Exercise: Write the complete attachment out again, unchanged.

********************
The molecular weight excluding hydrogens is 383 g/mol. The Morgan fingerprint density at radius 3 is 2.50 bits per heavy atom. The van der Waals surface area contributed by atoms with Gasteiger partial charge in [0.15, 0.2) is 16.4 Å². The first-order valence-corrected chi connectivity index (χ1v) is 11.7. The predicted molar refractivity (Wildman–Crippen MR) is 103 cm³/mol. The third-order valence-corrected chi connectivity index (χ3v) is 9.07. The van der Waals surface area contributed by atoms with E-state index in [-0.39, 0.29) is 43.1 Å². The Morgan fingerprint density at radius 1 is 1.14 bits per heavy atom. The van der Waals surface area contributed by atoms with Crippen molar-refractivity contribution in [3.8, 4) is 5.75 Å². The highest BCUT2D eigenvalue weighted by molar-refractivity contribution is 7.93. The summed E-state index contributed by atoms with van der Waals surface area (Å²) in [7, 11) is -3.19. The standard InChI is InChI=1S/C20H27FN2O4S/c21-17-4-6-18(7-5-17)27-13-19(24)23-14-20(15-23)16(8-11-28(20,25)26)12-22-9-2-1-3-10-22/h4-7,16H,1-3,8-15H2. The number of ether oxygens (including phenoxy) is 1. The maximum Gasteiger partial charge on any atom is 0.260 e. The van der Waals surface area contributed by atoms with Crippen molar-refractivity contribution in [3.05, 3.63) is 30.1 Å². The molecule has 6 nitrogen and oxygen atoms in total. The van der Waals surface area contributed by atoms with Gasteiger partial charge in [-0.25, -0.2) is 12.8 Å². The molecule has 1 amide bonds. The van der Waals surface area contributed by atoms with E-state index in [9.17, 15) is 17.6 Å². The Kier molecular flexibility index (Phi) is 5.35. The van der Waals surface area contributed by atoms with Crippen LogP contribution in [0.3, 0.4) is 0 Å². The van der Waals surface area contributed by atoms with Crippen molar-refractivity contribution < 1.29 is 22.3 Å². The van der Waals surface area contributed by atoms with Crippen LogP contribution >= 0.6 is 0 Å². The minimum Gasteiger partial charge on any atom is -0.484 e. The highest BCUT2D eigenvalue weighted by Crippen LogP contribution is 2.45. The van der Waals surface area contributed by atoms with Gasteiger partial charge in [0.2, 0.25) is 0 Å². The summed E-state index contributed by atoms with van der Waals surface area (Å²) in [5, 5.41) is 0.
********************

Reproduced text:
The molecular weight excluding hydrogens is 383 g/mol. The Morgan fingerprint density at radius 3 is 2.50 bits per heavy atom. The van der Waals surface area contributed by atoms with Gasteiger partial charge in [0.15, 0.2) is 16.4 Å². The first-order valence-corrected chi connectivity index (χ1v) is 11.7. The predicted molar refractivity (Wildman–Crippen MR) is 103 cm³/mol. The third-order valence-corrected chi connectivity index (χ3v) is 9.07. The van der Waals surface area contributed by atoms with E-state index in [-0.39, 0.29) is 43.1 Å². The Morgan fingerprint density at radius 1 is 1.14 bits per heavy atom. The van der Waals surface area contributed by atoms with Crippen molar-refractivity contribution in [3.8, 4) is 5.75 Å². The highest BCUT2D eigenvalue weighted by molar-refractivity contribution is 7.93. The summed E-state index contributed by atoms with van der Waals surface area (Å²) in [7, 11) is -3.19. The standard InChI is InChI=1S/C20H27FN2O4S/c21-17-4-6-18(7-5-17)27-13-19(24)23-14-20(15-23)16(8-11-28(20,25)26)12-22-9-2-1-3-10-22/h4-7,16H,1-3,8-15H2. The number of ether oxygens (including phenoxy) is 1. The maximum Gasteiger partial charge on any atom is 0.260 e. The van der Waals surface area contributed by atoms with Crippen molar-refractivity contribution in [3.05, 3.63) is 30.1 Å². The molecule has 6 nitrogen and oxygen atoms in total. The van der Waals surface area contributed by atoms with Gasteiger partial charge in [-0.25, -0.2) is 12.8 Å². The molecule has 1 amide bonds. The van der Waals surface area contributed by atoms with E-state index in [9.17, 15) is 17.6 Å². The Kier molecular flexibility index (Phi) is 5.35. The van der Waals surface area contributed by atoms with Crippen LogP contribution in [0.3, 0.4) is 0 Å². The van der Waals surface area contributed by atoms with Crippen molar-refractivity contribution < 1.29 is 22.3 Å². The van der Waals surface area contributed by atoms with Crippen LogP contribution >= 0.6 is 0 Å². The minimum Gasteiger partial charge on any atom is -0.484 e. The highest BCUT2D eigenvalue weighted by Crippen LogP contribution is 2.45. The van der Waals surface area contributed by atoms with Gasteiger partial charge in [0.2, 0.25) is 0 Å². The summed E-state index contributed by atoms with van der Waals surface area (Å²) in [5, 5.41) is 0.